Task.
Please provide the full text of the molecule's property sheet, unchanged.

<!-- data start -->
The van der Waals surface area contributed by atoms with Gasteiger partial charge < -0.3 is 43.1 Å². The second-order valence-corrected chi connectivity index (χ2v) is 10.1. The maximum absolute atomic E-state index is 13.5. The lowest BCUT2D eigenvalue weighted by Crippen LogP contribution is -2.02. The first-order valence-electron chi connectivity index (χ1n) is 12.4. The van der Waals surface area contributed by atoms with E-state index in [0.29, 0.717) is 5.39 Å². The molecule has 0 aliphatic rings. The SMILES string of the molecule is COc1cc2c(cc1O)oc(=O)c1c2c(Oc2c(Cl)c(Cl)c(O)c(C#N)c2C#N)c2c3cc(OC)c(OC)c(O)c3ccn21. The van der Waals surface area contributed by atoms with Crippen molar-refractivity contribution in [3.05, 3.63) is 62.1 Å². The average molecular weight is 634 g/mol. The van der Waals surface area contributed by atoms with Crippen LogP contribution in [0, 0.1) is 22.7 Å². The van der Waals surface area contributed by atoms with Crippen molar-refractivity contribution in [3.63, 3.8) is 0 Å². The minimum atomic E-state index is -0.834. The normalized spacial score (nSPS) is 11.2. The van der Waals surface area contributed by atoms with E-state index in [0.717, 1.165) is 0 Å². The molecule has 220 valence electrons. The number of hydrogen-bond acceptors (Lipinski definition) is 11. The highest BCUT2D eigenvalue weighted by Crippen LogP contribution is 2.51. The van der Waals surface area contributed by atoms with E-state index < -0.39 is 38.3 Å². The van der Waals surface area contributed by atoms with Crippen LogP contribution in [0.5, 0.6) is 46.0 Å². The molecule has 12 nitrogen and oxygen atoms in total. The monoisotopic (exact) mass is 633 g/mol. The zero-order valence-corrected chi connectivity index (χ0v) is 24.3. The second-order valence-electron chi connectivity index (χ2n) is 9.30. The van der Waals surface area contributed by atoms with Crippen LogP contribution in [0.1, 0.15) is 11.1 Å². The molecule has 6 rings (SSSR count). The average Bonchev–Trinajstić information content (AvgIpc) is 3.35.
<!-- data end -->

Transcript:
The van der Waals surface area contributed by atoms with Gasteiger partial charge < -0.3 is 43.1 Å². The second-order valence-corrected chi connectivity index (χ2v) is 10.1. The maximum absolute atomic E-state index is 13.5. The lowest BCUT2D eigenvalue weighted by Crippen LogP contribution is -2.02. The first-order valence-electron chi connectivity index (χ1n) is 12.4. The van der Waals surface area contributed by atoms with E-state index in [0.29, 0.717) is 5.39 Å². The molecule has 0 aliphatic rings. The SMILES string of the molecule is COc1cc2c(cc1O)oc(=O)c1c2c(Oc2c(Cl)c(Cl)c(O)c(C#N)c2C#N)c2c3cc(OC)c(OC)c(O)c3ccn21. The van der Waals surface area contributed by atoms with Crippen molar-refractivity contribution in [3.05, 3.63) is 62.1 Å². The average molecular weight is 634 g/mol. The van der Waals surface area contributed by atoms with Crippen LogP contribution in [0, 0.1) is 22.7 Å². The van der Waals surface area contributed by atoms with Crippen molar-refractivity contribution in [3.63, 3.8) is 0 Å². The minimum atomic E-state index is -0.834. The normalized spacial score (nSPS) is 11.2. The van der Waals surface area contributed by atoms with E-state index in [0.717, 1.165) is 0 Å². The molecule has 220 valence electrons. The number of hydrogen-bond acceptors (Lipinski definition) is 11. The highest BCUT2D eigenvalue weighted by Crippen LogP contribution is 2.51. The van der Waals surface area contributed by atoms with E-state index < -0.39 is 38.3 Å². The van der Waals surface area contributed by atoms with Crippen LogP contribution in [0.5, 0.6) is 46.0 Å². The molecule has 12 nitrogen and oxygen atoms in total. The monoisotopic (exact) mass is 633 g/mol. The zero-order valence-corrected chi connectivity index (χ0v) is 24.3. The second-order valence-electron chi connectivity index (χ2n) is 9.30. The van der Waals surface area contributed by atoms with Crippen LogP contribution in [0.1, 0.15) is 11.1 Å². The molecule has 6 rings (SSSR count). The average Bonchev–Trinajstić information content (AvgIpc) is 3.35.